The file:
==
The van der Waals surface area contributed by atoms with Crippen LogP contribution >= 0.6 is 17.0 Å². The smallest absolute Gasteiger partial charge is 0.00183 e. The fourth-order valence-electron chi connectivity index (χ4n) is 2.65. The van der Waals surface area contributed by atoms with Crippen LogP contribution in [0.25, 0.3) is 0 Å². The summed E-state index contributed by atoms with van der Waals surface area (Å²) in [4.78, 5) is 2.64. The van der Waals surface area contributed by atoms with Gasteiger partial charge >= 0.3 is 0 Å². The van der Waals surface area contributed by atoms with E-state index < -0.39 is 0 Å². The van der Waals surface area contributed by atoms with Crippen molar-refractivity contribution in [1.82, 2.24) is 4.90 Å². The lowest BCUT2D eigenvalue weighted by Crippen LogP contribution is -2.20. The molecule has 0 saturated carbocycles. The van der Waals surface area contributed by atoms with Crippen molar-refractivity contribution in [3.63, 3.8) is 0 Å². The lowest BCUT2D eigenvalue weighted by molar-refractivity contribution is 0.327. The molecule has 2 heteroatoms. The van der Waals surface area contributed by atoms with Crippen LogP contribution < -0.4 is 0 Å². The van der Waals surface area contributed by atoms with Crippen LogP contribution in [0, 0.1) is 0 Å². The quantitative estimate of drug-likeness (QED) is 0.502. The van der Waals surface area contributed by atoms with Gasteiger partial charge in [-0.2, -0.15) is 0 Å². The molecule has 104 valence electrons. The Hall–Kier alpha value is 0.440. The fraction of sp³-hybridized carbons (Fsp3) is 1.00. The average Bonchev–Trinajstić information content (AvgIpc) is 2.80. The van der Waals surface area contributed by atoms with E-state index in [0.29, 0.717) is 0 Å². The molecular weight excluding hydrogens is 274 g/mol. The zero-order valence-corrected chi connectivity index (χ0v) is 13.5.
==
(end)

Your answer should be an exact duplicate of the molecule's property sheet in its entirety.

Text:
The van der Waals surface area contributed by atoms with Crippen LogP contribution >= 0.6 is 17.0 Å². The smallest absolute Gasteiger partial charge is 0.00183 e. The fourth-order valence-electron chi connectivity index (χ4n) is 2.65. The van der Waals surface area contributed by atoms with Crippen LogP contribution in [0.25, 0.3) is 0 Å². The summed E-state index contributed by atoms with van der Waals surface area (Å²) in [4.78, 5) is 2.64. The van der Waals surface area contributed by atoms with Gasteiger partial charge >= 0.3 is 0 Å². The van der Waals surface area contributed by atoms with E-state index < -0.39 is 0 Å². The van der Waals surface area contributed by atoms with Crippen molar-refractivity contribution in [1.82, 2.24) is 4.90 Å². The lowest BCUT2D eigenvalue weighted by Crippen LogP contribution is -2.20. The molecule has 0 saturated carbocycles. The van der Waals surface area contributed by atoms with Crippen molar-refractivity contribution in [3.63, 3.8) is 0 Å². The lowest BCUT2D eigenvalue weighted by molar-refractivity contribution is 0.327. The molecule has 2 heteroatoms. The van der Waals surface area contributed by atoms with Crippen LogP contribution < -0.4 is 0 Å². The van der Waals surface area contributed by atoms with Crippen LogP contribution in [0, 0.1) is 0 Å². The quantitative estimate of drug-likeness (QED) is 0.502. The van der Waals surface area contributed by atoms with Gasteiger partial charge in [-0.2, -0.15) is 0 Å². The molecule has 104 valence electrons. The Hall–Kier alpha value is 0.440. The fraction of sp³-hybridized carbons (Fsp3) is 1.00. The average Bonchev–Trinajstić information content (AvgIpc) is 2.80. The van der Waals surface area contributed by atoms with E-state index in [0.29, 0.717) is 0 Å². The molecular weight excluding hydrogens is 274 g/mol. The zero-order valence-corrected chi connectivity index (χ0v) is 13.5.